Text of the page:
Insurance: A service that you pay for to protect yourself and your money in case of an emergency or accident. Most commonly people get health insurance for medical expenses, home insurance in case of theft or natural disaster and car insurance for accidents.

Insurance Deductible: A deductible is the amount of money you are required, based on your insurance policy, to pay out of your own pocket before your insurance company will pay anything. Let’s say your health insurance has a $1000 deductible for the year. Any amount you spend over $1000 will be reimbursed by your insurance company, but if you only spend $900 you won’t get anything back.

Insurance Premium: Is the amount of money you’re paying for your insurance plan. Even if you never use your insurance you still have to pay for it. An insurance plan typically has an annual payment that must be paid even if the insurance is never used.

Introductory Rate: This refers to a temporary (at least 6 months) interest rate that is usually lower than average. It is offered by a credit card company to try and attract new customers.

Investment: Investments are made to grow money; people strategically invest their savings in order to make more money for their future.

Liquidity: Generally speaking liquidity is the money that is in your bank account, but it is also any form of money that you can get a hold of right now or even the money you can produce in a short amount of time. Having some liquidity is also a good idea, it’s usually the money set aside for emergencies.

Mortgage: A mortgage is a strategic long term debt that you choose to enter in order to purchases a house or property. The property is then used as collateral for the loan.

Savings: Is the liquid money you have saved from the salary you are getting from a job. Savings usually occurs after you have paid for all of your required monthly bills and expenses.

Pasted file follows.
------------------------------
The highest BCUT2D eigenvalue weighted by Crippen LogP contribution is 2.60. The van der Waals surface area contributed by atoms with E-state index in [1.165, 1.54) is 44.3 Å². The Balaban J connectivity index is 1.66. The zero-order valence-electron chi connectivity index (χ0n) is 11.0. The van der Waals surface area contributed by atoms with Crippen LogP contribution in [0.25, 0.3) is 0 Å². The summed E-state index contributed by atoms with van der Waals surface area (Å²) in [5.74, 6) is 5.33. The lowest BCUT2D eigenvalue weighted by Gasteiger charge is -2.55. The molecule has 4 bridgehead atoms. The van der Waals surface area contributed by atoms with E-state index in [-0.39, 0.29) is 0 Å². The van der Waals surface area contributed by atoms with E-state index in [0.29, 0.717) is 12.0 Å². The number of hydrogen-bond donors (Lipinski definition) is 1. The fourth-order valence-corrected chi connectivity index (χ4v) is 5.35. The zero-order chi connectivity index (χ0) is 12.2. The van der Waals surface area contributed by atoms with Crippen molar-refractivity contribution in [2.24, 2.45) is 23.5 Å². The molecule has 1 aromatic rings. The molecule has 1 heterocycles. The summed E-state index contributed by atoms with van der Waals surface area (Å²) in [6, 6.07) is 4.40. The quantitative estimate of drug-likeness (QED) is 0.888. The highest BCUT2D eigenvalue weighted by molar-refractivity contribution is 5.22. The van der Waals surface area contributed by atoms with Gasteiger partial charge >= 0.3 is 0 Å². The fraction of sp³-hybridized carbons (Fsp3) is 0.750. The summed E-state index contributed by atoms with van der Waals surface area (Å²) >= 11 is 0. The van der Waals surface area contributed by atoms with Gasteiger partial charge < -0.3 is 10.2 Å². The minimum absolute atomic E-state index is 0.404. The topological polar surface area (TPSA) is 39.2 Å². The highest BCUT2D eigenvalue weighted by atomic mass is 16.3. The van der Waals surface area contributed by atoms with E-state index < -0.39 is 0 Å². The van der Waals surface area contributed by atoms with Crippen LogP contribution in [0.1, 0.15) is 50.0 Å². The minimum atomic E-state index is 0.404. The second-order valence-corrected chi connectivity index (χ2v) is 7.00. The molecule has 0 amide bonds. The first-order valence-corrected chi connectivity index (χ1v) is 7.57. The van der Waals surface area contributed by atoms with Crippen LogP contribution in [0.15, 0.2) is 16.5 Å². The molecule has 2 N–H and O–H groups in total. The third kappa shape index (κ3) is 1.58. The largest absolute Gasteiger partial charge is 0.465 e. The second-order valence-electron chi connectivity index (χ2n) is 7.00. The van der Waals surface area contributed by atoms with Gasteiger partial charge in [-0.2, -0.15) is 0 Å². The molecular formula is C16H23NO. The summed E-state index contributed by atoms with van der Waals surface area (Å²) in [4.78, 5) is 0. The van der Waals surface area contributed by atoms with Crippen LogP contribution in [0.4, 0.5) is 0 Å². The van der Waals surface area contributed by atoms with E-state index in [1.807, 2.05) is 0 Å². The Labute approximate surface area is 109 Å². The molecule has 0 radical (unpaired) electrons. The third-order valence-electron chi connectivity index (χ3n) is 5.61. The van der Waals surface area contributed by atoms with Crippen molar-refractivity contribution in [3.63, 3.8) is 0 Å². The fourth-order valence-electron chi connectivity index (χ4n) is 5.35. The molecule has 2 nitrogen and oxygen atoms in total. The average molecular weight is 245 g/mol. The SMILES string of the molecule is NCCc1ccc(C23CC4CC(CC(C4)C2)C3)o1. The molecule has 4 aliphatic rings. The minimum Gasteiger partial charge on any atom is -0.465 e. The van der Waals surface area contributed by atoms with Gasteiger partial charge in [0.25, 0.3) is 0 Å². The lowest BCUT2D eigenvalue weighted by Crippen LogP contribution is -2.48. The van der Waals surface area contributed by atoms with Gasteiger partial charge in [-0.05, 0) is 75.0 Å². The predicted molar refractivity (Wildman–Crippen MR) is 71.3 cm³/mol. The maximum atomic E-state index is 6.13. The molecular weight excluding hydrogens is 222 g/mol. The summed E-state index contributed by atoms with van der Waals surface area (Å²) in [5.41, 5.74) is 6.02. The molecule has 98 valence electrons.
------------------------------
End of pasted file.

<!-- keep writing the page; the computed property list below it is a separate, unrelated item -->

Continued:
Secured Debt: A mortgage is a secured debt. It is a loan that needs something (like a house) to be put up as collateral. If you are unable to pay off the loan, whatever you have used as collateral will be seized to pay for your debt.

After having read through all of these personal finance terms we hope you’re now ready to conquer all of your financial issues or delve into the world of personal finance, with confidence, for the first time.

Caitlin is a graduate of Dawson College and Concordia University and has been working in the personal finance industry for over eight years. She believes that education and knowledge are the two most important factors in the creation of healthy financial habits. She also believes that openly discussing money and credit, and the responsibilities that come with them can lead to better decisions and a greater sense of financial security. One of the main ways she’s built good financial habits is by budgeting and tracking her spending through the YNAB budgeting app. She also automates her savings so she never forgets to put aside a portion of her income into her TFSA. She believes investing and passive income is key to earning financial freedom. She also uses her Aeroplan TD credit card to collect Aeroplan points so that she can save money when she travels.